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Companies Plunging Head First into Water Risk Challenges

Hannah Kett, Edited by Tracy Stanton

Water shortages could dampen corporate profits around the world, but that could actually be good for the world’s poor – if companies recognize that water risk is shared by all and use their clout to promote sustainable water stewardship.  Nearly 90% of companies in one survey said they recognize the risk, but few seem to agree on how to quantify it.

Water shortages could dampen corporate profits around the world, but that could actually be good for the world’s poor – if companies recognize that water risk is shared by all and use their clout to promote sustainable water stewardship.   Nearly 90% of companies in one survey said they recognize the risk, but few seem to agree on how to quantify it.

First of a Two-Part Series

16 May 2011 | Marcus Norton knew that water stress was going to hit companies hard in the coming years, but he was still surprised by the results of a survey that the program he heads, CDP Water Disclosure, conducted throughout last year.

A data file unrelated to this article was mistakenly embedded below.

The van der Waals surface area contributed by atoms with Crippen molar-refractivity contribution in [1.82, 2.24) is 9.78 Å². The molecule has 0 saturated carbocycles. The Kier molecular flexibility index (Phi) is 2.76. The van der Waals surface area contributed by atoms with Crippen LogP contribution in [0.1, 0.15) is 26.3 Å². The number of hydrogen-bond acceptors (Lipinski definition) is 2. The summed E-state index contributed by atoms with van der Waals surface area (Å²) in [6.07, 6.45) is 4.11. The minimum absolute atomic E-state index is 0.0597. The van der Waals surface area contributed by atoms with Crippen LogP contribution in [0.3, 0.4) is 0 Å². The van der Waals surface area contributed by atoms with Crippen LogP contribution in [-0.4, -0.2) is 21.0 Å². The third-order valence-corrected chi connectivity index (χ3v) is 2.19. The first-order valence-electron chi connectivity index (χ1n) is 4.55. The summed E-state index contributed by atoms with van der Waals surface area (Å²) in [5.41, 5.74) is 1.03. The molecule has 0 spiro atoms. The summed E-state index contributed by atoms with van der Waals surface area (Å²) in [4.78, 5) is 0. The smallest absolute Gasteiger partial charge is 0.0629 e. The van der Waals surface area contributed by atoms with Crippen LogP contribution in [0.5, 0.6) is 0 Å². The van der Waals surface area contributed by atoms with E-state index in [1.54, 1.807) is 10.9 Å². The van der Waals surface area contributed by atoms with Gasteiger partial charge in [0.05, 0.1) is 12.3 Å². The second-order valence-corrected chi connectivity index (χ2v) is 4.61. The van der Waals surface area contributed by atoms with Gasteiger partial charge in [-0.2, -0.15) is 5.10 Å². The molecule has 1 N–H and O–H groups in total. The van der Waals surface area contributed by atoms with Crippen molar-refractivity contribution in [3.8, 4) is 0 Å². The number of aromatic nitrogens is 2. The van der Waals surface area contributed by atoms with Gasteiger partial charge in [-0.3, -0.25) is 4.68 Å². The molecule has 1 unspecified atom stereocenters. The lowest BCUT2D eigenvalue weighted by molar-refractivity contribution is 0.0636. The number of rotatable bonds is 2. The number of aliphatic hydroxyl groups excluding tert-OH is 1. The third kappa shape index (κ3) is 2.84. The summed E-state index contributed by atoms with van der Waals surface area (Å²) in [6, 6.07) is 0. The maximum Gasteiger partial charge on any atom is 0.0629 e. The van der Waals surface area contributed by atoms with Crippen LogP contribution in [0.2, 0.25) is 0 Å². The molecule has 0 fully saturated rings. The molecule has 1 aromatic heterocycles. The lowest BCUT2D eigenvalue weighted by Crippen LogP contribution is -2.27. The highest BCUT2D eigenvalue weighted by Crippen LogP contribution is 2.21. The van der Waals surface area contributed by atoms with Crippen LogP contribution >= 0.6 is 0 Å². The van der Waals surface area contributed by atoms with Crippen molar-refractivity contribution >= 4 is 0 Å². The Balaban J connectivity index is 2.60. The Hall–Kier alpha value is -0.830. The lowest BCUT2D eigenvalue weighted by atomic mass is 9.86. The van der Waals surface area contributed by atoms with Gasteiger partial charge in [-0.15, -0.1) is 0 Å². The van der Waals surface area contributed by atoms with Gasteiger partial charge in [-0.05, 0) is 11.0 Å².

“We had 39% of companies report that they have already suffered detrimental impacts from water,” says Norton.   “For me, that was quite a surprising number.”

CDP Water Disclosure was launched by the Carbon Disclosure Project (CDP) in 2009.   Late that same year, it sent the first annual survey to a subset of Fortune 500 companies.

The second annual survey was sent out in November 2010, sponsored by a group of 354 investors whose assets total US$43 trillion and who have good reason to pay attention to the companies that are monitoring and managing water supplies, as the CDP Water Disclosure report makes clear:

“Given the potentially catastrophic consequences of mismanaging water resources, investors are placing increasing importance on greater transparency and accountability on water scarcity and other water related issues.”

With these consequences in mind, CDP Water Disclosure is focused on making water use and sustainability a central issue.